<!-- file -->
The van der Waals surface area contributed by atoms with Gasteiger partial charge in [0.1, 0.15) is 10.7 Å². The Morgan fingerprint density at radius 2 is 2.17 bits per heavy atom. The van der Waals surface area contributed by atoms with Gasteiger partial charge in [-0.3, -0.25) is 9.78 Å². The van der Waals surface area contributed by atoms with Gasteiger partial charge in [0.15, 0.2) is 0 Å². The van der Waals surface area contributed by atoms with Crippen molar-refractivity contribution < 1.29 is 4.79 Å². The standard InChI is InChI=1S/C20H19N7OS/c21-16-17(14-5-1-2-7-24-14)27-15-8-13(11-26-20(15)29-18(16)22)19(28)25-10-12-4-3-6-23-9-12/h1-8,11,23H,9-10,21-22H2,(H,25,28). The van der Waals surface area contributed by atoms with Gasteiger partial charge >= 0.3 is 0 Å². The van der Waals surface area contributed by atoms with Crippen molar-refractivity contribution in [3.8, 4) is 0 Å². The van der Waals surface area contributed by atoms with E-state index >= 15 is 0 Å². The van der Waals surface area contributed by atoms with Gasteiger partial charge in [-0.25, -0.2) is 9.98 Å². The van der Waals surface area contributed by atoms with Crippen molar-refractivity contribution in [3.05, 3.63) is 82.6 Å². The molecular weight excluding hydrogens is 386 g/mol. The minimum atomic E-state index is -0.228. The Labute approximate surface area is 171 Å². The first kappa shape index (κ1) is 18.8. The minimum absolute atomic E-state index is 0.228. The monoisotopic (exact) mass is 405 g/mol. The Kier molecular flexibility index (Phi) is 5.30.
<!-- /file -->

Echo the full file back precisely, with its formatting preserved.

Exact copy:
The van der Waals surface area contributed by atoms with Gasteiger partial charge in [0.1, 0.15) is 10.7 Å². The Morgan fingerprint density at radius 2 is 2.17 bits per heavy atom. The van der Waals surface area contributed by atoms with Gasteiger partial charge in [-0.3, -0.25) is 9.78 Å². The van der Waals surface area contributed by atoms with Gasteiger partial charge in [0.15, 0.2) is 0 Å². The van der Waals surface area contributed by atoms with Crippen molar-refractivity contribution < 1.29 is 4.79 Å². The standard InChI is InChI=1S/C20H19N7OS/c21-16-17(14-5-1-2-7-24-14)27-15-8-13(11-26-20(15)29-18(16)22)19(28)25-10-12-4-3-6-23-9-12/h1-8,11,23H,9-10,21-22H2,(H,25,28). The van der Waals surface area contributed by atoms with Gasteiger partial charge >= 0.3 is 0 Å². The van der Waals surface area contributed by atoms with Crippen molar-refractivity contribution in [3.8, 4) is 0 Å². The van der Waals surface area contributed by atoms with E-state index >= 15 is 0 Å². The van der Waals surface area contributed by atoms with Gasteiger partial charge in [-0.25, -0.2) is 9.98 Å². The van der Waals surface area contributed by atoms with Crippen molar-refractivity contribution in [3.05, 3.63) is 82.6 Å². The molecular weight excluding hydrogens is 386 g/mol. The minimum atomic E-state index is -0.228. The Labute approximate surface area is 171 Å². The first kappa shape index (κ1) is 18.8. The minimum absolute atomic E-state index is 0.228. The monoisotopic (exact) mass is 405 g/mol. The Kier molecular flexibility index (Phi) is 5.30.